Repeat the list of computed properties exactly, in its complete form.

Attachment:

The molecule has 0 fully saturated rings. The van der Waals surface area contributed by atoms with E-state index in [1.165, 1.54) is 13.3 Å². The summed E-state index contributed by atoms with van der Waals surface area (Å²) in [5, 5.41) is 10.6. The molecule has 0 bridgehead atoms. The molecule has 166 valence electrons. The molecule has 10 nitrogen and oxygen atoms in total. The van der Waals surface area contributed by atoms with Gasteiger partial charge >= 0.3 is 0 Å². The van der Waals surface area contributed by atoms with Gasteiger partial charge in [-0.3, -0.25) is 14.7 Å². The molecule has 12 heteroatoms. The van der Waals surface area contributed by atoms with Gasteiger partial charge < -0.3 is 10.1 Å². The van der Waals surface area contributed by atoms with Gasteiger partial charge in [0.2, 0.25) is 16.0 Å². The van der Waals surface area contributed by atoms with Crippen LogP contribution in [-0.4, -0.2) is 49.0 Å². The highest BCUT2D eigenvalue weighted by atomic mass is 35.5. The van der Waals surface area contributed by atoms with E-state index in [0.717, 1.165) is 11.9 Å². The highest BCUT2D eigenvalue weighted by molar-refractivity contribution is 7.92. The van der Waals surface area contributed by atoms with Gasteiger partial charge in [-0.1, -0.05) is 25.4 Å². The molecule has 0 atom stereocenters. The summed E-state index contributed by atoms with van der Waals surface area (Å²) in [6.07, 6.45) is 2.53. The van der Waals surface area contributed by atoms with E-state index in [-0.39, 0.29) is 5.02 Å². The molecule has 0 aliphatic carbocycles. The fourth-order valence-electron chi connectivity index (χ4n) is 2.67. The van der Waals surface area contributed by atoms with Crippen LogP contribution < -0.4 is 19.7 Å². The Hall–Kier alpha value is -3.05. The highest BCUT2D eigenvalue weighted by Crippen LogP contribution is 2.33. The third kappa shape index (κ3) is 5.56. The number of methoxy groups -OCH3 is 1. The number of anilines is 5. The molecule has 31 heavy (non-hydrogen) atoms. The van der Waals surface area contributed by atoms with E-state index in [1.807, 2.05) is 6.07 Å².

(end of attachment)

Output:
The molecule has 0 fully saturated rings. The van der Waals surface area contributed by atoms with E-state index in [1.165, 1.54) is 13.3 Å². The summed E-state index contributed by atoms with van der Waals surface area (Å²) in [5, 5.41) is 10.6. The molecule has 0 bridgehead atoms. The molecule has 166 valence electrons. The molecule has 10 nitrogen and oxygen atoms in total. The van der Waals surface area contributed by atoms with Gasteiger partial charge >= 0.3 is 0 Å². The van der Waals surface area contributed by atoms with Gasteiger partial charge in [-0.3, -0.25) is 14.7 Å². The molecule has 12 heteroatoms. The van der Waals surface area contributed by atoms with Gasteiger partial charge < -0.3 is 10.1 Å². The van der Waals surface area contributed by atoms with Gasteiger partial charge in [0.2, 0.25) is 16.0 Å². The van der Waals surface area contributed by atoms with Crippen LogP contribution in [-0.4, -0.2) is 49.0 Å². The highest BCUT2D eigenvalue weighted by atomic mass is 35.5. The van der Waals surface area contributed by atoms with E-state index in [0.717, 1.165) is 11.9 Å². The highest BCUT2D eigenvalue weighted by molar-refractivity contribution is 7.92. The van der Waals surface area contributed by atoms with Gasteiger partial charge in [-0.1, -0.05) is 25.4 Å². The molecule has 0 atom stereocenters. The summed E-state index contributed by atoms with van der Waals surface area (Å²) in [6.07, 6.45) is 2.53. The van der Waals surface area contributed by atoms with E-state index in [-0.39, 0.29) is 5.02 Å². The molecule has 0 aliphatic carbocycles. The fourth-order valence-electron chi connectivity index (χ4n) is 2.67. The van der Waals surface area contributed by atoms with Crippen LogP contribution < -0.4 is 19.7 Å². The Hall–Kier alpha value is -3.05. The highest BCUT2D eigenvalue weighted by Crippen LogP contribution is 2.33. The third kappa shape index (κ3) is 5.56. The number of methoxy groups -OCH3 is 1. The number of anilines is 5. The molecule has 31 heavy (non-hydrogen) atoms. The van der Waals surface area contributed by atoms with E-state index in [1.807, 2.05) is 6.07 Å².